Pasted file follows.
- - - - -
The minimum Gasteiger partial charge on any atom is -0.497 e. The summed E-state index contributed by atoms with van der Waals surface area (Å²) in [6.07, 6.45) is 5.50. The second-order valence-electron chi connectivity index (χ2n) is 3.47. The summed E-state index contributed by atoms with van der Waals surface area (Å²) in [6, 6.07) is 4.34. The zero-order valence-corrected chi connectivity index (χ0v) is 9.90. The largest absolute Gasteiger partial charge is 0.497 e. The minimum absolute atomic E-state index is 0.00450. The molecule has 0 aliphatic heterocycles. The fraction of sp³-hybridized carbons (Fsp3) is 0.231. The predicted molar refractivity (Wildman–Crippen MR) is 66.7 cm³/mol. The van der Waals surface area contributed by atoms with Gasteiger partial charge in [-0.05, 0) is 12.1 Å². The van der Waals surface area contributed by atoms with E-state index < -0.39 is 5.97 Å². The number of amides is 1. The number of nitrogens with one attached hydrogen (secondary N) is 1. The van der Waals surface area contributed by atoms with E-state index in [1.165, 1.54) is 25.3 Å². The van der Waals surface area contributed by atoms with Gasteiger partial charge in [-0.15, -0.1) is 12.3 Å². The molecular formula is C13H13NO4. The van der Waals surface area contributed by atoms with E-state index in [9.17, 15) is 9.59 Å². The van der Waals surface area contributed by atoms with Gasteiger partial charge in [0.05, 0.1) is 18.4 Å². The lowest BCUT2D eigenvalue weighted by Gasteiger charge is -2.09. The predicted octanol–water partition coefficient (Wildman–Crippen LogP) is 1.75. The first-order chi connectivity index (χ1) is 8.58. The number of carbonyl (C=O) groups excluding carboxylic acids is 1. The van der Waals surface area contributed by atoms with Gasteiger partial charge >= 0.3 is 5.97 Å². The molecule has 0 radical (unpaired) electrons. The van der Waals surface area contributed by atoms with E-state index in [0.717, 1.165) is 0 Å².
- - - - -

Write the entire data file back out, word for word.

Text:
The minimum Gasteiger partial charge on any atom is -0.497 e. The summed E-state index contributed by atoms with van der Waals surface area (Å²) in [6.07, 6.45) is 5.50. The second-order valence-electron chi connectivity index (χ2n) is 3.47. The summed E-state index contributed by atoms with van der Waals surface area (Å²) in [6, 6.07) is 4.34. The zero-order valence-corrected chi connectivity index (χ0v) is 9.90. The largest absolute Gasteiger partial charge is 0.497 e. The minimum absolute atomic E-state index is 0.00450. The molecule has 0 aliphatic heterocycles. The fraction of sp³-hybridized carbons (Fsp3) is 0.231. The predicted molar refractivity (Wildman–Crippen MR) is 66.7 cm³/mol. The van der Waals surface area contributed by atoms with Gasteiger partial charge in [-0.05, 0) is 12.1 Å². The van der Waals surface area contributed by atoms with E-state index < -0.39 is 5.97 Å². The number of amides is 1. The number of nitrogens with one attached hydrogen (secondary N) is 1. The van der Waals surface area contributed by atoms with E-state index in [1.165, 1.54) is 25.3 Å². The van der Waals surface area contributed by atoms with Gasteiger partial charge in [-0.15, -0.1) is 12.3 Å². The molecular formula is C13H13NO4. The van der Waals surface area contributed by atoms with E-state index in [9.17, 15) is 9.59 Å². The van der Waals surface area contributed by atoms with Gasteiger partial charge in [0.05, 0.1) is 18.4 Å². The lowest BCUT2D eigenvalue weighted by Gasteiger charge is -2.09. The predicted octanol–water partition coefficient (Wildman–Crippen LogP) is 1.75. The first-order chi connectivity index (χ1) is 8.58. The number of carbonyl (C=O) groups excluding carboxylic acids is 1. The van der Waals surface area contributed by atoms with Gasteiger partial charge >= 0.3 is 5.97 Å². The molecule has 0 radical (unpaired) electrons. The van der Waals surface area contributed by atoms with E-state index in [0.717, 1.165) is 0 Å².